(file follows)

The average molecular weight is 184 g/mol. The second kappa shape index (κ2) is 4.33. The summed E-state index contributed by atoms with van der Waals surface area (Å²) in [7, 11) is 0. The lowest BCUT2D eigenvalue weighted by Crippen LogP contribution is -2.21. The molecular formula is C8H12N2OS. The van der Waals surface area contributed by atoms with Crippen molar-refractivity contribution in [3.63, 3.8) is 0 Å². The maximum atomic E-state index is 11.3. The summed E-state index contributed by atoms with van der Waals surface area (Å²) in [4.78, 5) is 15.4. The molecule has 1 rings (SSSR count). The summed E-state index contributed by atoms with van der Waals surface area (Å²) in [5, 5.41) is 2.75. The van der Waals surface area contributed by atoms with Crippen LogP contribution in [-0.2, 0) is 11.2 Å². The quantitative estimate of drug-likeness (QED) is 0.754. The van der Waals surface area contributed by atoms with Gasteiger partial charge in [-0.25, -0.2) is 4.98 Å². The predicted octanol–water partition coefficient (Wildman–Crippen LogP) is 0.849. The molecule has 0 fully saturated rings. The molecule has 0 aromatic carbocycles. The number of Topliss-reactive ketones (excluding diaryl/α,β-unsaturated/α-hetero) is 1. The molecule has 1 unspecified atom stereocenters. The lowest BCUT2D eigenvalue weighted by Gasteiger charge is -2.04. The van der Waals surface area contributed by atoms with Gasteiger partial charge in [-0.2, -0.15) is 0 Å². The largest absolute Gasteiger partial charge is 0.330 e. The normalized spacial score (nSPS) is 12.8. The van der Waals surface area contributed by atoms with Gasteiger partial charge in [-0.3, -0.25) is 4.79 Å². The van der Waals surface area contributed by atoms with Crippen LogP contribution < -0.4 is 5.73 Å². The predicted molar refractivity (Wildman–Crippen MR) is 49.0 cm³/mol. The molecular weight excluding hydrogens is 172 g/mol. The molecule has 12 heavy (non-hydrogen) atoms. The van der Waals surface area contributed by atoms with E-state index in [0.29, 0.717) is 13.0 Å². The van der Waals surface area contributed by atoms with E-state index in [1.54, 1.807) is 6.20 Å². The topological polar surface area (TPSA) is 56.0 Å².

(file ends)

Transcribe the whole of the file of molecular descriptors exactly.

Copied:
The average molecular weight is 184 g/mol. The second kappa shape index (κ2) is 4.33. The summed E-state index contributed by atoms with van der Waals surface area (Å²) in [7, 11) is 0. The lowest BCUT2D eigenvalue weighted by Crippen LogP contribution is -2.21. The molecular formula is C8H12N2OS. The van der Waals surface area contributed by atoms with Crippen molar-refractivity contribution in [3.63, 3.8) is 0 Å². The maximum atomic E-state index is 11.3. The summed E-state index contributed by atoms with van der Waals surface area (Å²) in [4.78, 5) is 15.4. The molecule has 1 rings (SSSR count). The summed E-state index contributed by atoms with van der Waals surface area (Å²) in [5, 5.41) is 2.75. The van der Waals surface area contributed by atoms with Crippen LogP contribution in [-0.2, 0) is 11.2 Å². The quantitative estimate of drug-likeness (QED) is 0.754. The van der Waals surface area contributed by atoms with Gasteiger partial charge in [-0.25, -0.2) is 4.98 Å². The predicted octanol–water partition coefficient (Wildman–Crippen LogP) is 0.849. The molecule has 0 fully saturated rings. The molecule has 0 aromatic carbocycles. The number of Topliss-reactive ketones (excluding diaryl/α,β-unsaturated/α-hetero) is 1. The molecule has 1 unspecified atom stereocenters. The lowest BCUT2D eigenvalue weighted by Gasteiger charge is -2.04. The van der Waals surface area contributed by atoms with Gasteiger partial charge in [-0.2, -0.15) is 0 Å². The largest absolute Gasteiger partial charge is 0.330 e. The normalized spacial score (nSPS) is 12.8. The van der Waals surface area contributed by atoms with Gasteiger partial charge in [-0.3, -0.25) is 4.79 Å². The van der Waals surface area contributed by atoms with Crippen LogP contribution < -0.4 is 5.73 Å². The predicted molar refractivity (Wildman–Crippen MR) is 49.0 cm³/mol. The molecular weight excluding hydrogens is 172 g/mol. The molecule has 12 heavy (non-hydrogen) atoms. The van der Waals surface area contributed by atoms with E-state index in [0.29, 0.717) is 13.0 Å². The van der Waals surface area contributed by atoms with E-state index in [1.54, 1.807) is 6.20 Å². The topological polar surface area (TPSA) is 56.0 Å².